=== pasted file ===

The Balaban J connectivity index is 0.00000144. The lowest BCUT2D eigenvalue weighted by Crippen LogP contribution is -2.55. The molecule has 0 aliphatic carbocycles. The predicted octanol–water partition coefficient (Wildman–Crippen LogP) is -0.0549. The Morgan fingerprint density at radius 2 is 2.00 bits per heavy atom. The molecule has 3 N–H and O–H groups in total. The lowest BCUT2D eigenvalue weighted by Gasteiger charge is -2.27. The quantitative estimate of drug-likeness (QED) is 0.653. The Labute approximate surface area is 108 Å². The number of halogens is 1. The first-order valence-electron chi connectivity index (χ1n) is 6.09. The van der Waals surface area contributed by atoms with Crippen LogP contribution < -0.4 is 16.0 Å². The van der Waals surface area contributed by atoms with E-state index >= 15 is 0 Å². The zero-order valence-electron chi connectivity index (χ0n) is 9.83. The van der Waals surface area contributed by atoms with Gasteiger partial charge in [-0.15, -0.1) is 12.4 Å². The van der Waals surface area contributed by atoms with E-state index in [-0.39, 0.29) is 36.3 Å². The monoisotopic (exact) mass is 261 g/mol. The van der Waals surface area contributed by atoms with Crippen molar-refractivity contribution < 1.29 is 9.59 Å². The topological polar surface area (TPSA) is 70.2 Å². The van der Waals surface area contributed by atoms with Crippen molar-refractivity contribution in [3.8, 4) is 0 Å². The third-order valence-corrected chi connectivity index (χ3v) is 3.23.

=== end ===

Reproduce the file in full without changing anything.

The Balaban J connectivity index is 0.00000144. The lowest BCUT2D eigenvalue weighted by Crippen LogP contribution is -2.55. The molecule has 0 aliphatic carbocycles. The predicted octanol–water partition coefficient (Wildman–Crippen LogP) is -0.0549. The Morgan fingerprint density at radius 2 is 2.00 bits per heavy atom. The molecule has 3 N–H and O–H groups in total. The lowest BCUT2D eigenvalue weighted by Gasteiger charge is -2.27. The quantitative estimate of drug-likeness (QED) is 0.653. The Labute approximate surface area is 108 Å². The number of halogens is 1. The first-order valence-electron chi connectivity index (χ1n) is 6.09. The van der Waals surface area contributed by atoms with Crippen LogP contribution < -0.4 is 16.0 Å². The van der Waals surface area contributed by atoms with E-state index >= 15 is 0 Å². The zero-order valence-electron chi connectivity index (χ0n) is 9.83. The van der Waals surface area contributed by atoms with Gasteiger partial charge in [-0.15, -0.1) is 12.4 Å². The van der Waals surface area contributed by atoms with E-state index in [-0.39, 0.29) is 36.3 Å². The monoisotopic (exact) mass is 261 g/mol. The van der Waals surface area contributed by atoms with Crippen molar-refractivity contribution < 1.29 is 9.59 Å². The topological polar surface area (TPSA) is 70.2 Å². The van der Waals surface area contributed by atoms with Crippen molar-refractivity contribution in [3.8, 4) is 0 Å². The third-order valence-corrected chi connectivity index (χ3v) is 3.23.